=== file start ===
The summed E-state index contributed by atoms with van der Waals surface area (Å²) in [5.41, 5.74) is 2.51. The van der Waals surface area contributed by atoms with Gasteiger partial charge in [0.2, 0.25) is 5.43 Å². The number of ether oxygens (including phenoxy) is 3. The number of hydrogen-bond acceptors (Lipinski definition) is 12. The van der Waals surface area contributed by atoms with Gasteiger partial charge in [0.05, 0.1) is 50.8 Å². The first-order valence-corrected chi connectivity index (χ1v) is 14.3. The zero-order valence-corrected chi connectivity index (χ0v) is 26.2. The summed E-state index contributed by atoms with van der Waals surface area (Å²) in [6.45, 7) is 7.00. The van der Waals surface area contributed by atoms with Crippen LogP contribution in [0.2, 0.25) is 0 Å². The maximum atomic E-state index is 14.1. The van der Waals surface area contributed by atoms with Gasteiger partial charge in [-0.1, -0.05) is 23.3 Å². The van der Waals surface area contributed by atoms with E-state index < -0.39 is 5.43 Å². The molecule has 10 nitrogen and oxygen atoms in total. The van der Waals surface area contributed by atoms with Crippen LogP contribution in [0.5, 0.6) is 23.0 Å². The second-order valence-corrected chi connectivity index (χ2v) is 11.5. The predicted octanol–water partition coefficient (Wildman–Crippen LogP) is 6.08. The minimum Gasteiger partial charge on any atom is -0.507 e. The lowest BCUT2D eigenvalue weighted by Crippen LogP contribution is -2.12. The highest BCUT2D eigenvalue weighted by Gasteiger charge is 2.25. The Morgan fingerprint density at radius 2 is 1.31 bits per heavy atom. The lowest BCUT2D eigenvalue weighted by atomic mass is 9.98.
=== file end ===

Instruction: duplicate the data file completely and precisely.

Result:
The summed E-state index contributed by atoms with van der Waals surface area (Å²) in [5.41, 5.74) is 2.51. The van der Waals surface area contributed by atoms with Gasteiger partial charge in [0.2, 0.25) is 5.43 Å². The number of ether oxygens (including phenoxy) is 3. The number of hydrogen-bond acceptors (Lipinski definition) is 12. The van der Waals surface area contributed by atoms with Gasteiger partial charge in [0.05, 0.1) is 50.8 Å². The first-order valence-corrected chi connectivity index (χ1v) is 14.3. The zero-order valence-corrected chi connectivity index (χ0v) is 26.2. The summed E-state index contributed by atoms with van der Waals surface area (Å²) in [6.45, 7) is 7.00. The van der Waals surface area contributed by atoms with Crippen LogP contribution in [0.2, 0.25) is 0 Å². The maximum atomic E-state index is 14.1. The van der Waals surface area contributed by atoms with Gasteiger partial charge in [-0.1, -0.05) is 23.3 Å². The van der Waals surface area contributed by atoms with E-state index < -0.39 is 5.43 Å². The molecule has 10 nitrogen and oxygen atoms in total. The van der Waals surface area contributed by atoms with Crippen LogP contribution in [0.5, 0.6) is 23.0 Å². The second-order valence-corrected chi connectivity index (χ2v) is 11.5. The predicted octanol–water partition coefficient (Wildman–Crippen LogP) is 6.08. The minimum Gasteiger partial charge on any atom is -0.507 e. The lowest BCUT2D eigenvalue weighted by Crippen LogP contribution is -2.12. The highest BCUT2D eigenvalue weighted by Gasteiger charge is 2.25. The Morgan fingerprint density at radius 2 is 1.31 bits per heavy atom. The lowest BCUT2D eigenvalue weighted by atomic mass is 9.98.